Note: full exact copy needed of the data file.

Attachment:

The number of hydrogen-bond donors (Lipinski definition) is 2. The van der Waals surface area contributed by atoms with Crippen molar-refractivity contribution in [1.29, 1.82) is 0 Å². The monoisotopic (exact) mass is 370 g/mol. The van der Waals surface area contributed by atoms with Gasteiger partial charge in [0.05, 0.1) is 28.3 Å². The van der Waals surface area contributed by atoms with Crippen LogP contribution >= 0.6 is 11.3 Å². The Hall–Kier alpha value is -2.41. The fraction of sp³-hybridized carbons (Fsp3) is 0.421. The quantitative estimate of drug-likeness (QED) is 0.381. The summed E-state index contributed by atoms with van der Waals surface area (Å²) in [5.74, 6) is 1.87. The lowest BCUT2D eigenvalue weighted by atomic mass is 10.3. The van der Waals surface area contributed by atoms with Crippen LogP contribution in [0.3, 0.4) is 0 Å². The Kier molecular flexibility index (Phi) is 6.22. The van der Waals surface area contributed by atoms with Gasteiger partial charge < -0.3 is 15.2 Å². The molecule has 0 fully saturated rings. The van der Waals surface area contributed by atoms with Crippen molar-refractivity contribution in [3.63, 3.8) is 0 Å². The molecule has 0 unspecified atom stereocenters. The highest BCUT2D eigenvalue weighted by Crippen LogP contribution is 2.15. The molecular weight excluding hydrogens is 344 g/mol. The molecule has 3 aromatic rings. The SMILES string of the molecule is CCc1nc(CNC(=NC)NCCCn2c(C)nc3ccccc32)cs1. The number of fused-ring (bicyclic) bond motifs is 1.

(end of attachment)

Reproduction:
The number of hydrogen-bond donors (Lipinski definition) is 2. The van der Waals surface area contributed by atoms with Crippen molar-refractivity contribution in [1.29, 1.82) is 0 Å². The monoisotopic (exact) mass is 370 g/mol. The van der Waals surface area contributed by atoms with Gasteiger partial charge in [0.05, 0.1) is 28.3 Å². The van der Waals surface area contributed by atoms with Crippen LogP contribution >= 0.6 is 11.3 Å². The Hall–Kier alpha value is -2.41. The fraction of sp³-hybridized carbons (Fsp3) is 0.421. The quantitative estimate of drug-likeness (QED) is 0.381. The summed E-state index contributed by atoms with van der Waals surface area (Å²) in [5.74, 6) is 1.87. The lowest BCUT2D eigenvalue weighted by atomic mass is 10.3. The van der Waals surface area contributed by atoms with Crippen LogP contribution in [0.3, 0.4) is 0 Å². The Kier molecular flexibility index (Phi) is 6.22. The van der Waals surface area contributed by atoms with Gasteiger partial charge < -0.3 is 15.2 Å². The molecule has 0 fully saturated rings. The van der Waals surface area contributed by atoms with Crippen molar-refractivity contribution in [3.63, 3.8) is 0 Å². The molecule has 0 unspecified atom stereocenters. The highest BCUT2D eigenvalue weighted by Crippen LogP contribution is 2.15. The molecular weight excluding hydrogens is 344 g/mol. The molecule has 3 aromatic rings. The SMILES string of the molecule is CCc1nc(CNC(=NC)NCCCn2c(C)nc3ccccc32)cs1. The number of fused-ring (bicyclic) bond motifs is 1.